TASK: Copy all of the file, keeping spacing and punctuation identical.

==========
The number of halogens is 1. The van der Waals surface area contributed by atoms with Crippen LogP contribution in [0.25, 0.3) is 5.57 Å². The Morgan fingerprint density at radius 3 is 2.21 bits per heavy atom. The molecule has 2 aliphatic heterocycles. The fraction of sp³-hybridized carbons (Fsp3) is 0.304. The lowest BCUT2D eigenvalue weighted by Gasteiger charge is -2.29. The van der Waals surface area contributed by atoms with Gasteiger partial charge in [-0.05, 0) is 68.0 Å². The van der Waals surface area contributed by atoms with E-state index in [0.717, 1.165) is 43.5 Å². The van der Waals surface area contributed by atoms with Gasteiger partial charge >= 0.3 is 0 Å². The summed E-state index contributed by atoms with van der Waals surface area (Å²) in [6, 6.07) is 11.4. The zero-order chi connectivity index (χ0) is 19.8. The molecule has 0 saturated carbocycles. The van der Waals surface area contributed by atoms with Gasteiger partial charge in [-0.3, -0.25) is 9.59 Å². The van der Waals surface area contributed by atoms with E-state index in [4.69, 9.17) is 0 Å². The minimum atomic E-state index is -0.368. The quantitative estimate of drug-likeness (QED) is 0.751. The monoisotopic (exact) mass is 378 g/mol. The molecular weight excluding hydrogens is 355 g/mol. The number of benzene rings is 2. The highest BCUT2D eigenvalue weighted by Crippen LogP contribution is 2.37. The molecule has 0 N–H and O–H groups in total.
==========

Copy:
The number of halogens is 1. The van der Waals surface area contributed by atoms with Crippen LogP contribution in [0.25, 0.3) is 5.57 Å². The Morgan fingerprint density at radius 3 is 2.21 bits per heavy atom. The molecule has 2 aliphatic heterocycles. The fraction of sp³-hybridized carbons (Fsp3) is 0.304. The lowest BCUT2D eigenvalue weighted by Gasteiger charge is -2.29. The van der Waals surface area contributed by atoms with Gasteiger partial charge in [-0.05, 0) is 68.0 Å². The van der Waals surface area contributed by atoms with E-state index in [0.717, 1.165) is 43.5 Å². The van der Waals surface area contributed by atoms with Gasteiger partial charge >= 0.3 is 0 Å². The summed E-state index contributed by atoms with van der Waals surface area (Å²) in [6, 6.07) is 11.4. The zero-order chi connectivity index (χ0) is 19.8. The molecule has 0 saturated carbocycles. The van der Waals surface area contributed by atoms with Gasteiger partial charge in [-0.3, -0.25) is 9.59 Å². The van der Waals surface area contributed by atoms with E-state index in [4.69, 9.17) is 0 Å². The minimum atomic E-state index is -0.368. The quantitative estimate of drug-likeness (QED) is 0.751. The monoisotopic (exact) mass is 378 g/mol. The molecular weight excluding hydrogens is 355 g/mol. The number of benzene rings is 2. The highest BCUT2D eigenvalue weighted by Crippen LogP contribution is 2.37. The molecule has 0 N–H and O–H groups in total.